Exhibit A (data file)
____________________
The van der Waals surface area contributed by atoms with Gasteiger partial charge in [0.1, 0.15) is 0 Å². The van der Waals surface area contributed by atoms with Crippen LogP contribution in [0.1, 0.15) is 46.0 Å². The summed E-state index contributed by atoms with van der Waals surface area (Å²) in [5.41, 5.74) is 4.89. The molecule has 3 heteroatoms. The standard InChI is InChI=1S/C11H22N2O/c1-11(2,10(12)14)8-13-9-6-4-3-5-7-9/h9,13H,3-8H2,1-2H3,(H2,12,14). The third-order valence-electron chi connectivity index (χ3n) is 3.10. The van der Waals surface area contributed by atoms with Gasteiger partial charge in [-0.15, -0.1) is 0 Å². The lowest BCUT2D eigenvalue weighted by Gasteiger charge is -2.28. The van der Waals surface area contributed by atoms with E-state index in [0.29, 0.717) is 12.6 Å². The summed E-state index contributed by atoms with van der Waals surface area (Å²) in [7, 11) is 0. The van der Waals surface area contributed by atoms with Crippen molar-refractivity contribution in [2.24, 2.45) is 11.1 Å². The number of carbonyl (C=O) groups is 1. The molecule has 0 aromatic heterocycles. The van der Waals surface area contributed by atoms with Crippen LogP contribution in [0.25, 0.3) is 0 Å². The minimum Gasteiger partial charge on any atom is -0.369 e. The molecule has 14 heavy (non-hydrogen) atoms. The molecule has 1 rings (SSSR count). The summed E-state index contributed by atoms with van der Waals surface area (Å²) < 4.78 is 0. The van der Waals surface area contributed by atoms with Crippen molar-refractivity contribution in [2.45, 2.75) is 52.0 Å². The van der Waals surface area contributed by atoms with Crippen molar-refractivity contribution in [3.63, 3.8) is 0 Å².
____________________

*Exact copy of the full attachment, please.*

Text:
The van der Waals surface area contributed by atoms with Gasteiger partial charge in [0.1, 0.15) is 0 Å². The van der Waals surface area contributed by atoms with Crippen LogP contribution in [0.1, 0.15) is 46.0 Å². The summed E-state index contributed by atoms with van der Waals surface area (Å²) in [5.41, 5.74) is 4.89. The molecule has 3 heteroatoms. The standard InChI is InChI=1S/C11H22N2O/c1-11(2,10(12)14)8-13-9-6-4-3-5-7-9/h9,13H,3-8H2,1-2H3,(H2,12,14). The third-order valence-electron chi connectivity index (χ3n) is 3.10. The van der Waals surface area contributed by atoms with Gasteiger partial charge in [-0.15, -0.1) is 0 Å². The lowest BCUT2D eigenvalue weighted by Gasteiger charge is -2.28. The van der Waals surface area contributed by atoms with E-state index in [0.29, 0.717) is 12.6 Å². The summed E-state index contributed by atoms with van der Waals surface area (Å²) in [7, 11) is 0. The van der Waals surface area contributed by atoms with Crippen molar-refractivity contribution in [2.24, 2.45) is 11.1 Å². The number of carbonyl (C=O) groups is 1. The molecule has 0 aromatic heterocycles. The van der Waals surface area contributed by atoms with Crippen LogP contribution in [0.25, 0.3) is 0 Å². The minimum Gasteiger partial charge on any atom is -0.369 e. The molecule has 14 heavy (non-hydrogen) atoms. The molecule has 1 rings (SSSR count). The summed E-state index contributed by atoms with van der Waals surface area (Å²) < 4.78 is 0. The van der Waals surface area contributed by atoms with Crippen molar-refractivity contribution in [2.45, 2.75) is 52.0 Å². The van der Waals surface area contributed by atoms with Crippen molar-refractivity contribution in [3.63, 3.8) is 0 Å².